The scale of transformation needed to migrate public services to mobile delivery is daunting. No coincidence then that, to date, the outstanding pioneer in e- and m-government has been Estonia, with a population of just 1.3 million and noted for its relatively “lean” public sector (OECD Economic Surveys: Estonia 2011).
In contrast, India’s 1.55 billion people, of whom around 800 million are mobile phone users, present a whole different challenge. Nonetheless, central government has built an ambitious policy framework designed to make thousands of public services accessible from mobile phones by 2012.
Since the launch of the National e-Governance Plan in 2006, hundreds of online forms and processes of each state authority have transferred online – such as tax filing and payment of utility bills. But with dismal penetration of home broadband, most citizens rely on public access kiosks, including some 100,000 Common Services Centers directly funded via a public-private partnership.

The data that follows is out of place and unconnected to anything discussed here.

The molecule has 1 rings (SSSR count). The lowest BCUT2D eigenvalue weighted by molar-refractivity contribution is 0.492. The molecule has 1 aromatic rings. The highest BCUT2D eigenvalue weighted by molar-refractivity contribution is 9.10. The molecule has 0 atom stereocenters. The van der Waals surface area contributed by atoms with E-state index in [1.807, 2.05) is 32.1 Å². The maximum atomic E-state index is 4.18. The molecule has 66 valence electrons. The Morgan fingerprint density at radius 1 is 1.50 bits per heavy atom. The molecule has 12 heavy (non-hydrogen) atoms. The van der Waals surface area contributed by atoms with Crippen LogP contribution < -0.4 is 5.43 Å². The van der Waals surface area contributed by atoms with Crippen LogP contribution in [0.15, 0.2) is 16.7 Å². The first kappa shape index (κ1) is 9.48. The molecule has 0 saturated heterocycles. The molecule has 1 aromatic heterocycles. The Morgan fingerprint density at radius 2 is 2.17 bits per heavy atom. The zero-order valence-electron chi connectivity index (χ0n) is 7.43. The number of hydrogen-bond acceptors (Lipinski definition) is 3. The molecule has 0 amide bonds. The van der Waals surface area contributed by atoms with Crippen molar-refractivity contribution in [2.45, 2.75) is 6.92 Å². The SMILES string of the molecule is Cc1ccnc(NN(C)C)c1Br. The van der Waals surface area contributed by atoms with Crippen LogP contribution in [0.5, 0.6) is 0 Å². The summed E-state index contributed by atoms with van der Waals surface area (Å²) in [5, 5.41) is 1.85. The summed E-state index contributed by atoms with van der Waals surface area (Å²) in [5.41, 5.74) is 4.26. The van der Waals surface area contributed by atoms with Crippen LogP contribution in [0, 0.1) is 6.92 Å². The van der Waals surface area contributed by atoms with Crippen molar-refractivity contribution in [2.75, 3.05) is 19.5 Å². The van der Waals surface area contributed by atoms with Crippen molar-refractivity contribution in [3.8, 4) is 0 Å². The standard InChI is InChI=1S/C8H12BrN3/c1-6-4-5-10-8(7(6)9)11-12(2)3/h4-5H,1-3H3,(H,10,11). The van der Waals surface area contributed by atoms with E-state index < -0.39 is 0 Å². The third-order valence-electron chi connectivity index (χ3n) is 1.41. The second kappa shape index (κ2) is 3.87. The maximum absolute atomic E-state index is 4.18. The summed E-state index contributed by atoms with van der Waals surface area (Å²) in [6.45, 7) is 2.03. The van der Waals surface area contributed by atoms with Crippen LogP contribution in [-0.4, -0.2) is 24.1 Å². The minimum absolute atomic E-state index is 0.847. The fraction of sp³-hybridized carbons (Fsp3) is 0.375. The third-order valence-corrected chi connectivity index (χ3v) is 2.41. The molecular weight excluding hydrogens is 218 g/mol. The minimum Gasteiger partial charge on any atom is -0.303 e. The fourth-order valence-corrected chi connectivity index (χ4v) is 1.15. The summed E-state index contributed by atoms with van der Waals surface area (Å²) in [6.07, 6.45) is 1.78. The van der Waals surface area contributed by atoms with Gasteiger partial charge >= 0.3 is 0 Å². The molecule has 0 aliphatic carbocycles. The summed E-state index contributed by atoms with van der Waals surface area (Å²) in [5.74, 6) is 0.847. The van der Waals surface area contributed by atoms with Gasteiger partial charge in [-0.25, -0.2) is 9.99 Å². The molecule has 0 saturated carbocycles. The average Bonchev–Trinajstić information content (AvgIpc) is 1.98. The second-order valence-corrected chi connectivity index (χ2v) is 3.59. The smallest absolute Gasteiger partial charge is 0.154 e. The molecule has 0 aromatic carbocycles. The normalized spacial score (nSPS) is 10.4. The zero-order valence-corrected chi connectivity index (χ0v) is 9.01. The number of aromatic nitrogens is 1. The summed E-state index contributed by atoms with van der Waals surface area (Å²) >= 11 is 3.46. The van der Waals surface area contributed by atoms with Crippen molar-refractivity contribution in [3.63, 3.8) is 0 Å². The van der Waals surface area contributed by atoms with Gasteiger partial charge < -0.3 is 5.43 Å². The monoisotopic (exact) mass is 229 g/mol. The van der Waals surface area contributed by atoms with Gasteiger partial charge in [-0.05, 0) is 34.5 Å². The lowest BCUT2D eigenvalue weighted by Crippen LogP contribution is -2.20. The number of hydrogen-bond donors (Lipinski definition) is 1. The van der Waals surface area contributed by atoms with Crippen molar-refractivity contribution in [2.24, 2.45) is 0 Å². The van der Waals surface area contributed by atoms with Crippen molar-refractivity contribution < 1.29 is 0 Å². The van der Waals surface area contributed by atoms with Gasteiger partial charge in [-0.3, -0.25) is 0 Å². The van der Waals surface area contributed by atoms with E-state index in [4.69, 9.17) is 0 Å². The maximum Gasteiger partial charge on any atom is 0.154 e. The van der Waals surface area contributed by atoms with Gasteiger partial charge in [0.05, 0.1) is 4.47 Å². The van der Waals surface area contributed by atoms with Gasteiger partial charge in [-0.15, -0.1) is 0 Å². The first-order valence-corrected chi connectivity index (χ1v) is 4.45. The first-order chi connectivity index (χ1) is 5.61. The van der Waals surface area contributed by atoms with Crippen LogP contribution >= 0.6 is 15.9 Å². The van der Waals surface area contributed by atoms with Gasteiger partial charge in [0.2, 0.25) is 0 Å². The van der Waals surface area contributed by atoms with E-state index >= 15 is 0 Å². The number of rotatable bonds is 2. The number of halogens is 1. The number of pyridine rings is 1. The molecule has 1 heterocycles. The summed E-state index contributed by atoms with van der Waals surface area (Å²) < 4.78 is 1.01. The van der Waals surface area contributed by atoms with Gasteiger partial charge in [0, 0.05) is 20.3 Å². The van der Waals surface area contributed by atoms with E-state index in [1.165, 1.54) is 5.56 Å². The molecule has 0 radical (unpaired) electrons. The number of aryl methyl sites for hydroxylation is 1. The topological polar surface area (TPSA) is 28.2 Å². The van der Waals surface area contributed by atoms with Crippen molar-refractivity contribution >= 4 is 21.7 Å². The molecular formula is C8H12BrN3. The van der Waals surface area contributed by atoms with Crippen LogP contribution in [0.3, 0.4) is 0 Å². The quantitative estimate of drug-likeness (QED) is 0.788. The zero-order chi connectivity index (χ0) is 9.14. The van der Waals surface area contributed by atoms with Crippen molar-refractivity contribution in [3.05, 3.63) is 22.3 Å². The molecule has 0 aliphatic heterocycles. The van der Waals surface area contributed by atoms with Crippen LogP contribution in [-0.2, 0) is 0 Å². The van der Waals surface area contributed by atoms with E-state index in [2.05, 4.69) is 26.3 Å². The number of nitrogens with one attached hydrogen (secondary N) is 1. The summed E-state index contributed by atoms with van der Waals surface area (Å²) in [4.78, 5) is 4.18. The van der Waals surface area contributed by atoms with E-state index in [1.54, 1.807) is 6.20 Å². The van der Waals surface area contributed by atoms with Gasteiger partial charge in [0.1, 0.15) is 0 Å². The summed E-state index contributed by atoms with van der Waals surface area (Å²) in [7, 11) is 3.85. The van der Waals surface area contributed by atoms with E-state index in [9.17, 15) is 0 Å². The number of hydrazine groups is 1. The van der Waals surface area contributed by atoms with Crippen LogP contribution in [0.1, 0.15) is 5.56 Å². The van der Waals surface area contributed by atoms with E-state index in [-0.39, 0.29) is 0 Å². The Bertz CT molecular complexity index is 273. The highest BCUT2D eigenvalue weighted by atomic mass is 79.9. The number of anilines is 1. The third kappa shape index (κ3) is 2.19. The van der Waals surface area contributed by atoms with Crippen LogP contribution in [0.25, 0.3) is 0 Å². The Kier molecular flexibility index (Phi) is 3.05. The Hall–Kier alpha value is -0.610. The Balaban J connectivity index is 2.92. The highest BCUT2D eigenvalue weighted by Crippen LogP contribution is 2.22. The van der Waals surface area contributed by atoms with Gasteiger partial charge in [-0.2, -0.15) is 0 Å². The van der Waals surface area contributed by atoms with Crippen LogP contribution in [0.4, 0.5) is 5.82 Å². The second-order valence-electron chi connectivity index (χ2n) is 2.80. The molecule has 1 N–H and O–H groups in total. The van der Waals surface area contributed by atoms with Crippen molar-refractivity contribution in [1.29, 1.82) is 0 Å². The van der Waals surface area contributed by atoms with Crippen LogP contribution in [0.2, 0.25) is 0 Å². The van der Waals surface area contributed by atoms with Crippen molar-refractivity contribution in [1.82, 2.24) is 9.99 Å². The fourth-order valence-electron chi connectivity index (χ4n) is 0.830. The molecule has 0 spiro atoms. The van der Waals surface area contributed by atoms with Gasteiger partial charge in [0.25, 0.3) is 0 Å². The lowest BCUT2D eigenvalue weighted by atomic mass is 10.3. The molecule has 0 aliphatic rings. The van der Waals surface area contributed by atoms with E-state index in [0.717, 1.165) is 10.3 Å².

Recognizing that it could reach 10 times the number of citizens on their mobiles, the Indian government opened consultation on a national Mobile Service Delivery Gateway (MSDG) in April 2011. The first services rolled out in September and around 25 should be live by the end of the year, supported by a national payments gateway. An app store is due in March 2012 and public funds will be targeted to encourage applications innovation.
So how is a country of India’s size and complexity able to move so quickly? The m-government initiative is built on four pillars: joined-up national policy, including support for open technology standards and interoperability; financial commitment; close regulation of telecom operators; and crucially, the digitization of public data during the first wave of e-government.